Can a Loyal Customer Base Help Banks Ride Out Inflation

The last few months have been a painful crash course in inflation for financial service institutions. And while inflation has reached its highest level in decades in many countries, the US ranks consistently high when compared to the rest of the world. How can we nurture a loyal customer base?

What does this mean for banks?

With the recent interest rate hikes, banks have had to look beyond the balance sheet and focus on the origination and sale of value-added services. This imposes a greater pressure on sales productivity and customer experience since customers are now hyper-aware of how inflation is affecting them and will spend time shopping for the best deal. To add to this, there’s a looming threat posed by neobanks, fintech firms, and financial service offerings by big tech organizations.

Luckily there’s hope… according to McKinsey, two thirds of a recovery post-crisis happens within the first 18 months. Meaning now is the time for banks to act. 

Here are three steps banks can take to navigate the present and position for the future.

Sharpen Customer Focus

With the Federal Reserve increasing interest rates to allay demands, customers are more sensitive, cautious and on the lookout for greater value in deals.

Regional banks can no longer take comfort in their loyal customer base whom they have served for generations. Newer banks and fintechs are moving in and offering core banking products to customers, making it vital that traditional banks leverage their core value proposition and build digital journeys around this.

As a first step, banks must evaluate existing services and convert them into compelling digital experiences for their customers – if they haven’t already. For example, Chase Bank (one of the early adopters of self-serve banking systems) offers their customers a digital mortgaging experience that provides a simple, fast and transparent end-to-end home financing experience.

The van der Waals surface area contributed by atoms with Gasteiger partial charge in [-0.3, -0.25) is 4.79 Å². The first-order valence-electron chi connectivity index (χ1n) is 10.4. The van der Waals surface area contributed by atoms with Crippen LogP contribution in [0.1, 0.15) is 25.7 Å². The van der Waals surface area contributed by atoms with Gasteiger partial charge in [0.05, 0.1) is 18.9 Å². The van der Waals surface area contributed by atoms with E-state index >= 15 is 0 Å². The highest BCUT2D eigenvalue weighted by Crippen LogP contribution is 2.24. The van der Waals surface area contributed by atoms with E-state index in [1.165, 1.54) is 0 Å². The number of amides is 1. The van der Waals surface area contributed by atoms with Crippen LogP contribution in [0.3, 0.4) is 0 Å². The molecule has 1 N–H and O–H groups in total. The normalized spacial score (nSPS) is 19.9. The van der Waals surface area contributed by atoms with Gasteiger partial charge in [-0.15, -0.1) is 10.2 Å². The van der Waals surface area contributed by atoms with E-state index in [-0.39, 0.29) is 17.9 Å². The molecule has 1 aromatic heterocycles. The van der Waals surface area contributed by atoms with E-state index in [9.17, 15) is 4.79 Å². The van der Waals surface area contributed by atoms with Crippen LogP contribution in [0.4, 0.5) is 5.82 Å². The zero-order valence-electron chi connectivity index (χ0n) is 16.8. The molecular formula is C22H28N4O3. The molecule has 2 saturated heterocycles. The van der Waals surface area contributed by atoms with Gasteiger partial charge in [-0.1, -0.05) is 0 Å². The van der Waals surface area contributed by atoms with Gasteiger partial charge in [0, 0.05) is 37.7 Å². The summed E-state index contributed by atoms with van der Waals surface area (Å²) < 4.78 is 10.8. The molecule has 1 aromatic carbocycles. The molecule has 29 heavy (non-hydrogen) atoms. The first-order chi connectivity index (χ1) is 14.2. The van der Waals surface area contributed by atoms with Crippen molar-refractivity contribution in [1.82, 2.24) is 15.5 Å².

Enhanced experiences such as analytical insights or AI-powered virtual assistants assure customers that their long-term financial health is being taken care of. And while this helps strengthen the bank’s brand and reach, this also gives banks deep, unique perspectives on consumer behaviors.

Hone in on Origination and Sales

With the recent interest rate hikes, banks and financial services organizations have had to shift from balance sheet businesses and making money on spread, to sales and origination. McKinsey’s Global Banking Annual Review pegs the return on equity (ROE) from origination and sales to 20%, five times higher than that of 4% for balance sheet-driven businesses.

While most “Big Tech” companies start out with lending, many are aggressively moving into selling other financial products and services. For example, Amazon Lending was built on the motto of “business lending doesn’t have to be complicated” and touts itself on the ease of giving financial support to small and medium-sized businesses without the paperwork and lengthy wait times.

This is something banks should take a close look at considering since 2011, Amazon Lending has made more than $3 billion in business loans ranging from $1,000 to $750,000 to help small and medium-sized businesses grow their enterprises.

Bolster Sales Productivity

From a market valuation perspective, the gap between the best and the rest in banking is widening and this is only going to get further exacerbated. To gain a lead, sales teams need a system of insight that provides a deep analysis of customer behaviors, patterns and habits for quicker conversions, and ways to nurture loyal customers.

According to Forrester, organizations now need intelligent, AI/ML solutions that help:

  1. Their sales, marketing, and post-sales personnel understand and manage their omnichannel touch points across the buying cycle;
  2. Automate and orchestrate manual repetitive tasks, as well as deliver insights and tools that improve efficiency and effectiveness;
  3. Users understand preferred engagement channels, identify missing contacts, and surface important account, contact, and opportunity insights.

It is a difficult balancing act – investing in sales tools while cutting costs. But if banks can leverage technology to build these systems of insight for their sales teams, it will enhance sales productivity and the bank’s overall book of business. And a step-change increase in productivity would cut costs per unit and raise supply, putting downward pressure on prices.

As the economy recovers from one crisis and prepares for newer challenges, banks should consider an inside-out transformation to survive, compete and succeed.